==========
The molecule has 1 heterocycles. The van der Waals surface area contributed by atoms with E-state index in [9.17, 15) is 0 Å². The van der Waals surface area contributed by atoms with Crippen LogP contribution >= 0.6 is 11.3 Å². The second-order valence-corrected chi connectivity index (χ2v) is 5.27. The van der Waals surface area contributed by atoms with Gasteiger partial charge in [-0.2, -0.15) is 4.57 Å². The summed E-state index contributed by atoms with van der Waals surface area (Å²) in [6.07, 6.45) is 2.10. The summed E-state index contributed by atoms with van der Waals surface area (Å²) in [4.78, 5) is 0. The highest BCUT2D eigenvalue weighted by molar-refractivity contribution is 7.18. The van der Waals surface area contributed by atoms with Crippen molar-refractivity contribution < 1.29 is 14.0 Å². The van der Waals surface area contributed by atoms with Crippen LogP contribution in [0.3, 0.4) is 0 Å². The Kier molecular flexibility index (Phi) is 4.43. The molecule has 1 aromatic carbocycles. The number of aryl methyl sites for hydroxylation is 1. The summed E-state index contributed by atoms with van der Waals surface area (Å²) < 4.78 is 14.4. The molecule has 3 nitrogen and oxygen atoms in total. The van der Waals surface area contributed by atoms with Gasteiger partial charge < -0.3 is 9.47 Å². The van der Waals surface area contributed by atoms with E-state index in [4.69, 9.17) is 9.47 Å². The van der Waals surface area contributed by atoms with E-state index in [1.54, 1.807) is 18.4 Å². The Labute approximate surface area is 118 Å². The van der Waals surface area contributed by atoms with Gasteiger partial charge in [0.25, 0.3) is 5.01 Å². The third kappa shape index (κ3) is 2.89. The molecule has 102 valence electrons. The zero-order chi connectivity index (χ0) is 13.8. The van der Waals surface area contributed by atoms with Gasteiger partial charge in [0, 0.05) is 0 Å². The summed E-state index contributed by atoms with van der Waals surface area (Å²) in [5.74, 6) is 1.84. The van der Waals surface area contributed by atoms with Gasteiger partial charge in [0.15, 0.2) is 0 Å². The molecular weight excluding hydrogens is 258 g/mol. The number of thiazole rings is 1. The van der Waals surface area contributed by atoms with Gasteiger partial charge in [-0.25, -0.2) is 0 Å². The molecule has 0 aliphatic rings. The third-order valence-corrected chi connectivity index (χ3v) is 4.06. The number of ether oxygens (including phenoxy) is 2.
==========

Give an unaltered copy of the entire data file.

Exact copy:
The molecule has 1 heterocycles. The van der Waals surface area contributed by atoms with E-state index in [9.17, 15) is 0 Å². The van der Waals surface area contributed by atoms with Crippen LogP contribution >= 0.6 is 11.3 Å². The second-order valence-corrected chi connectivity index (χ2v) is 5.27. The van der Waals surface area contributed by atoms with Gasteiger partial charge in [-0.2, -0.15) is 4.57 Å². The summed E-state index contributed by atoms with van der Waals surface area (Å²) in [6.07, 6.45) is 2.10. The summed E-state index contributed by atoms with van der Waals surface area (Å²) in [4.78, 5) is 0. The highest BCUT2D eigenvalue weighted by molar-refractivity contribution is 7.18. The van der Waals surface area contributed by atoms with Crippen molar-refractivity contribution < 1.29 is 14.0 Å². The van der Waals surface area contributed by atoms with Crippen LogP contribution in [0.3, 0.4) is 0 Å². The Kier molecular flexibility index (Phi) is 4.43. The molecule has 1 aromatic carbocycles. The number of aryl methyl sites for hydroxylation is 1. The summed E-state index contributed by atoms with van der Waals surface area (Å²) < 4.78 is 14.4. The molecule has 3 nitrogen and oxygen atoms in total. The van der Waals surface area contributed by atoms with Gasteiger partial charge < -0.3 is 9.47 Å². The van der Waals surface area contributed by atoms with E-state index in [4.69, 9.17) is 9.47 Å². The van der Waals surface area contributed by atoms with E-state index in [1.54, 1.807) is 18.4 Å². The Labute approximate surface area is 118 Å². The van der Waals surface area contributed by atoms with Gasteiger partial charge in [0.25, 0.3) is 5.01 Å². The third kappa shape index (κ3) is 2.89. The molecule has 102 valence electrons. The zero-order chi connectivity index (χ0) is 13.8. The van der Waals surface area contributed by atoms with Gasteiger partial charge in [0, 0.05) is 0 Å². The summed E-state index contributed by atoms with van der Waals surface area (Å²) in [5.74, 6) is 1.84. The van der Waals surface area contributed by atoms with Gasteiger partial charge in [0.15, 0.2) is 0 Å². The molecular weight excluding hydrogens is 258 g/mol. The number of thiazole rings is 1. The van der Waals surface area contributed by atoms with Gasteiger partial charge in [-0.25, -0.2) is 0 Å². The molecule has 0 aliphatic rings. The third-order valence-corrected chi connectivity index (χ3v) is 4.06. The number of ether oxygens (including phenoxy) is 2.